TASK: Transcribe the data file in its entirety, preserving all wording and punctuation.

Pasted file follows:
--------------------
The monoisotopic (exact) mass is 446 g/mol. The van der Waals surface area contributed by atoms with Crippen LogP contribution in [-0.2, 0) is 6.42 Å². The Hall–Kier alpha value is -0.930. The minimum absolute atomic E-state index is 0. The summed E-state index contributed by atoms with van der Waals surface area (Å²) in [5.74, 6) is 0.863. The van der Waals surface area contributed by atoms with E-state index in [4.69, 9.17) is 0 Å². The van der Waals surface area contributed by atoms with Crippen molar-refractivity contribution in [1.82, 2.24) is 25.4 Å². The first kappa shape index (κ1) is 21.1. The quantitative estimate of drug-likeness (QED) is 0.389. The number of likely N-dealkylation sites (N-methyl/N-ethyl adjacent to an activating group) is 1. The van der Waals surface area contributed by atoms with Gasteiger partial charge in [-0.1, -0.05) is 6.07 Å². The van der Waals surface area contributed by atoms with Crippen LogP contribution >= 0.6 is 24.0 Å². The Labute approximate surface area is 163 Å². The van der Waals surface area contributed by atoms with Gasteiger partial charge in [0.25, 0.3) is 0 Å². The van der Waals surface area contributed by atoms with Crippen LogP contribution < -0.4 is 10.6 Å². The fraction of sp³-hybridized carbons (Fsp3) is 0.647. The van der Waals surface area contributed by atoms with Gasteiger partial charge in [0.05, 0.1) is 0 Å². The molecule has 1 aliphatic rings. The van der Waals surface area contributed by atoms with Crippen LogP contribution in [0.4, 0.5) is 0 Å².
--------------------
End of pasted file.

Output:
The monoisotopic (exact) mass is 446 g/mol. The van der Waals surface area contributed by atoms with Crippen LogP contribution in [-0.2, 0) is 6.42 Å². The Hall–Kier alpha value is -0.930. The minimum absolute atomic E-state index is 0. The summed E-state index contributed by atoms with van der Waals surface area (Å²) in [5.74, 6) is 0.863. The van der Waals surface area contributed by atoms with E-state index in [4.69, 9.17) is 0 Å². The van der Waals surface area contributed by atoms with Crippen molar-refractivity contribution in [1.82, 2.24) is 25.4 Å². The first kappa shape index (κ1) is 21.1. The quantitative estimate of drug-likeness (QED) is 0.389. The number of likely N-dealkylation sites (N-methyl/N-ethyl adjacent to an activating group) is 1. The van der Waals surface area contributed by atoms with Gasteiger partial charge in [-0.1, -0.05) is 6.07 Å². The van der Waals surface area contributed by atoms with Crippen LogP contribution >= 0.6 is 24.0 Å². The Labute approximate surface area is 163 Å². The van der Waals surface area contributed by atoms with Gasteiger partial charge in [0.25, 0.3) is 0 Å². The van der Waals surface area contributed by atoms with Crippen LogP contribution < -0.4 is 10.6 Å². The fraction of sp³-hybridized carbons (Fsp3) is 0.647. The van der Waals surface area contributed by atoms with Gasteiger partial charge in [0.05, 0.1) is 0 Å². The molecule has 1 aliphatic rings. The van der Waals surface area contributed by atoms with Crippen LogP contribution in [0.4, 0.5) is 0 Å².